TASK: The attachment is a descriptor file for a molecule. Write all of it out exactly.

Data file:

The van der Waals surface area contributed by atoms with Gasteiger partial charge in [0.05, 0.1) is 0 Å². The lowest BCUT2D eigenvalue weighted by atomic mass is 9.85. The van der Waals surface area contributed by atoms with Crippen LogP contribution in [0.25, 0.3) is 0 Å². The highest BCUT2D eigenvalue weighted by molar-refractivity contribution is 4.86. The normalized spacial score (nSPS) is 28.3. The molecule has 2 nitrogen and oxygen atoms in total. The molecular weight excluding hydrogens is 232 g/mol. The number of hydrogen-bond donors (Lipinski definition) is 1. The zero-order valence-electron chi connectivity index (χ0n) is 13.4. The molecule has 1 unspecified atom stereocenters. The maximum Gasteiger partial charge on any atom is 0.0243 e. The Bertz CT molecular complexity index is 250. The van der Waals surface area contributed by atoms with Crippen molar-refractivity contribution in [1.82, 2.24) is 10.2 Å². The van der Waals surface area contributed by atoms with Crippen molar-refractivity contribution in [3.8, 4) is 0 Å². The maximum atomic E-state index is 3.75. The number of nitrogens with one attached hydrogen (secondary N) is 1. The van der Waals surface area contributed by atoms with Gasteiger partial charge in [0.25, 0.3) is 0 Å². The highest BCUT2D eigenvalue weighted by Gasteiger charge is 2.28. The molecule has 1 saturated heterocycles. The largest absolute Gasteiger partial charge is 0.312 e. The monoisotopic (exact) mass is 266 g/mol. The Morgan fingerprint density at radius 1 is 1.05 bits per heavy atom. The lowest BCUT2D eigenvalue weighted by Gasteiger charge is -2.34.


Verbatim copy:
The van der Waals surface area contributed by atoms with Gasteiger partial charge in [0.05, 0.1) is 0 Å². The lowest BCUT2D eigenvalue weighted by atomic mass is 9.85. The van der Waals surface area contributed by atoms with Crippen LogP contribution in [0.25, 0.3) is 0 Å². The highest BCUT2D eigenvalue weighted by molar-refractivity contribution is 4.86. The normalized spacial score (nSPS) is 28.3. The molecule has 2 nitrogen and oxygen atoms in total. The molecular weight excluding hydrogens is 232 g/mol. The number of hydrogen-bond donors (Lipinski definition) is 1. The zero-order valence-electron chi connectivity index (χ0n) is 13.4. The molecule has 1 unspecified atom stereocenters. The maximum Gasteiger partial charge on any atom is 0.0243 e. The Bertz CT molecular complexity index is 250. The van der Waals surface area contributed by atoms with Crippen molar-refractivity contribution in [1.82, 2.24) is 10.2 Å². The van der Waals surface area contributed by atoms with Crippen molar-refractivity contribution in [3.8, 4) is 0 Å². The maximum atomic E-state index is 3.75. The number of nitrogens with one attached hydrogen (secondary N) is 1. The van der Waals surface area contributed by atoms with Gasteiger partial charge in [0.25, 0.3) is 0 Å². The highest BCUT2D eigenvalue weighted by Gasteiger charge is 2.28. The molecule has 1 saturated heterocycles. The largest absolute Gasteiger partial charge is 0.312 e. The monoisotopic (exact) mass is 266 g/mol. The Morgan fingerprint density at radius 1 is 1.05 bits per heavy atom. The lowest BCUT2D eigenvalue weighted by Gasteiger charge is -2.34.